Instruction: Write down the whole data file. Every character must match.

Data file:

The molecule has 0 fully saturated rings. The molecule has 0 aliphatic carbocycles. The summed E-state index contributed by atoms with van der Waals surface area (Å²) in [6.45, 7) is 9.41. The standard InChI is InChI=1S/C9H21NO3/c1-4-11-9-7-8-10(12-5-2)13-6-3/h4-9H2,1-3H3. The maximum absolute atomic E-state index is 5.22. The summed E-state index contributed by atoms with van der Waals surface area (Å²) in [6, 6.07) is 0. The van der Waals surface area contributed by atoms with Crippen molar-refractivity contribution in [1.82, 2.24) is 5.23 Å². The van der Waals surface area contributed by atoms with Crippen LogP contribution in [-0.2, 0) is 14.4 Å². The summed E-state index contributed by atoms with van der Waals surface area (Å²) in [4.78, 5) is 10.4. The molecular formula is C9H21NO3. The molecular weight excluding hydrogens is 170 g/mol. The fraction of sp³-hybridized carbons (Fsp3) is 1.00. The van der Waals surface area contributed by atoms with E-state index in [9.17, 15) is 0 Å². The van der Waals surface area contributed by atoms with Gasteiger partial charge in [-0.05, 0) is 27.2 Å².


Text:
The molecule has 0 fully saturated rings. The molecule has 0 aliphatic carbocycles. The summed E-state index contributed by atoms with van der Waals surface area (Å²) in [6.45, 7) is 9.41. The standard InChI is InChI=1S/C9H21NO3/c1-4-11-9-7-8-10(12-5-2)13-6-3/h4-9H2,1-3H3. The maximum absolute atomic E-state index is 5.22. The summed E-state index contributed by atoms with van der Waals surface area (Å²) in [6, 6.07) is 0. The van der Waals surface area contributed by atoms with Crippen molar-refractivity contribution in [1.82, 2.24) is 5.23 Å². The van der Waals surface area contributed by atoms with Crippen LogP contribution in [-0.2, 0) is 14.4 Å². The summed E-state index contributed by atoms with van der Waals surface area (Å²) in [4.78, 5) is 10.4. The molecular formula is C9H21NO3. The molecular weight excluding hydrogens is 170 g/mol. The fraction of sp³-hybridized carbons (Fsp3) is 1.00. The van der Waals surface area contributed by atoms with E-state index in [9.17, 15) is 0 Å². The van der Waals surface area contributed by atoms with Gasteiger partial charge in [-0.05, 0) is 27.2 Å².